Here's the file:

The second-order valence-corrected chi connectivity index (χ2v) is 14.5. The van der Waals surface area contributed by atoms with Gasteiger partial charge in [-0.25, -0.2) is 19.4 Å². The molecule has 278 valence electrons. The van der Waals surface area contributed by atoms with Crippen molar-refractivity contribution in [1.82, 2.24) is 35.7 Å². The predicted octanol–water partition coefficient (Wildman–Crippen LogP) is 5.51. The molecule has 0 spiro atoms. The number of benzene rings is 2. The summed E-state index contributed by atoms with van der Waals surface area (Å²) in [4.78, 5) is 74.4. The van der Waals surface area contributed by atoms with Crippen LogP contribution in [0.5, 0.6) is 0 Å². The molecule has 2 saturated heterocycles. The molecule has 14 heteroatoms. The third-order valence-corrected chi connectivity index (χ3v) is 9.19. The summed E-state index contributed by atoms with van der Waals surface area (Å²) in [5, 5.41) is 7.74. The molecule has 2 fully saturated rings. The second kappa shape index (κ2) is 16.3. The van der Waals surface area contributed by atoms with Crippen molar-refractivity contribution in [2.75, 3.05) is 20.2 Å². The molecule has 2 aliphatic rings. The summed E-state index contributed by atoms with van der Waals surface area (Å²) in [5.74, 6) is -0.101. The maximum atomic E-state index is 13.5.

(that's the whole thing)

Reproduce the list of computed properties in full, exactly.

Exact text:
The second-order valence-corrected chi connectivity index (χ2v) is 14.5. The van der Waals surface area contributed by atoms with Gasteiger partial charge in [-0.25, -0.2) is 19.4 Å². The molecule has 278 valence electrons. The van der Waals surface area contributed by atoms with Crippen molar-refractivity contribution in [1.82, 2.24) is 35.7 Å². The predicted octanol–water partition coefficient (Wildman–Crippen LogP) is 5.51. The molecule has 0 spiro atoms. The number of benzene rings is 2. The summed E-state index contributed by atoms with van der Waals surface area (Å²) in [4.78, 5) is 74.4. The van der Waals surface area contributed by atoms with Crippen LogP contribution in [0.5, 0.6) is 0 Å². The molecule has 2 saturated heterocycles. The molecule has 14 heteroatoms. The third-order valence-corrected chi connectivity index (χ3v) is 9.19. The summed E-state index contributed by atoms with van der Waals surface area (Å²) in [5, 5.41) is 7.74. The molecule has 2 fully saturated rings. The second kappa shape index (κ2) is 16.3. The van der Waals surface area contributed by atoms with Crippen molar-refractivity contribution in [2.75, 3.05) is 20.2 Å². The molecule has 2 aliphatic rings. The summed E-state index contributed by atoms with van der Waals surface area (Å²) in [5.74, 6) is -0.101. The maximum atomic E-state index is 13.5.